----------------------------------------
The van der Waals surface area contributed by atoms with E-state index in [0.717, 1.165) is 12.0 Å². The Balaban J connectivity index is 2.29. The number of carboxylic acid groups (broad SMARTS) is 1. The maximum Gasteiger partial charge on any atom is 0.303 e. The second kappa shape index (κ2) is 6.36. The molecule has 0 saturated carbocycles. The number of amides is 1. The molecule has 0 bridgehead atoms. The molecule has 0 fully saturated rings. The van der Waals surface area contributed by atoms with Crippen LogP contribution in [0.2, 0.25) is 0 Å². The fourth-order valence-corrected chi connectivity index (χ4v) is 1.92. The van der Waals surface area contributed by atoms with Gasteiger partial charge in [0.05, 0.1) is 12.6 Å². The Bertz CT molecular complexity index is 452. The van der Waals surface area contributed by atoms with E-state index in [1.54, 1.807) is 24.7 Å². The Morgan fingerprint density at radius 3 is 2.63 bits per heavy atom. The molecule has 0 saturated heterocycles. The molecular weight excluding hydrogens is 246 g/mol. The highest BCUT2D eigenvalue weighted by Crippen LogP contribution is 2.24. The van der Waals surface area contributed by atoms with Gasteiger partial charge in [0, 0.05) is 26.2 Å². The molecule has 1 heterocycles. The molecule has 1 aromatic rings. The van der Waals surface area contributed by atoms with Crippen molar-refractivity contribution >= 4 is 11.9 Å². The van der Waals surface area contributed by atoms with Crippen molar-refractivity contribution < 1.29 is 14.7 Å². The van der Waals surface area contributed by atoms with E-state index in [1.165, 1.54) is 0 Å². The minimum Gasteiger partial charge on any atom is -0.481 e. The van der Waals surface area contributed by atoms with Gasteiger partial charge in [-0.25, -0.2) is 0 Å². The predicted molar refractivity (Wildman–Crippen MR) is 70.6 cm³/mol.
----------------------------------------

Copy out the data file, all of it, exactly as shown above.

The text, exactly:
The van der Waals surface area contributed by atoms with E-state index in [0.717, 1.165) is 12.0 Å². The Balaban J connectivity index is 2.29. The number of carboxylic acid groups (broad SMARTS) is 1. The maximum Gasteiger partial charge on any atom is 0.303 e. The second kappa shape index (κ2) is 6.36. The molecule has 0 saturated carbocycles. The number of amides is 1. The molecule has 0 bridgehead atoms. The molecule has 0 fully saturated rings. The van der Waals surface area contributed by atoms with Crippen LogP contribution in [0.2, 0.25) is 0 Å². The fourth-order valence-corrected chi connectivity index (χ4v) is 1.92. The van der Waals surface area contributed by atoms with Gasteiger partial charge in [0.05, 0.1) is 12.6 Å². The Bertz CT molecular complexity index is 452. The van der Waals surface area contributed by atoms with E-state index in [1.54, 1.807) is 24.7 Å². The Morgan fingerprint density at radius 3 is 2.63 bits per heavy atom. The molecule has 0 saturated heterocycles. The molecular weight excluding hydrogens is 246 g/mol. The highest BCUT2D eigenvalue weighted by Crippen LogP contribution is 2.24. The van der Waals surface area contributed by atoms with Gasteiger partial charge in [0, 0.05) is 26.2 Å². The molecule has 1 heterocycles. The molecule has 1 aromatic rings. The van der Waals surface area contributed by atoms with Crippen molar-refractivity contribution >= 4 is 11.9 Å². The van der Waals surface area contributed by atoms with Crippen molar-refractivity contribution < 1.29 is 14.7 Å². The van der Waals surface area contributed by atoms with E-state index in [1.165, 1.54) is 0 Å². The minimum Gasteiger partial charge on any atom is -0.481 e. The van der Waals surface area contributed by atoms with Gasteiger partial charge in [-0.25, -0.2) is 0 Å². The predicted molar refractivity (Wildman–Crippen MR) is 70.6 cm³/mol.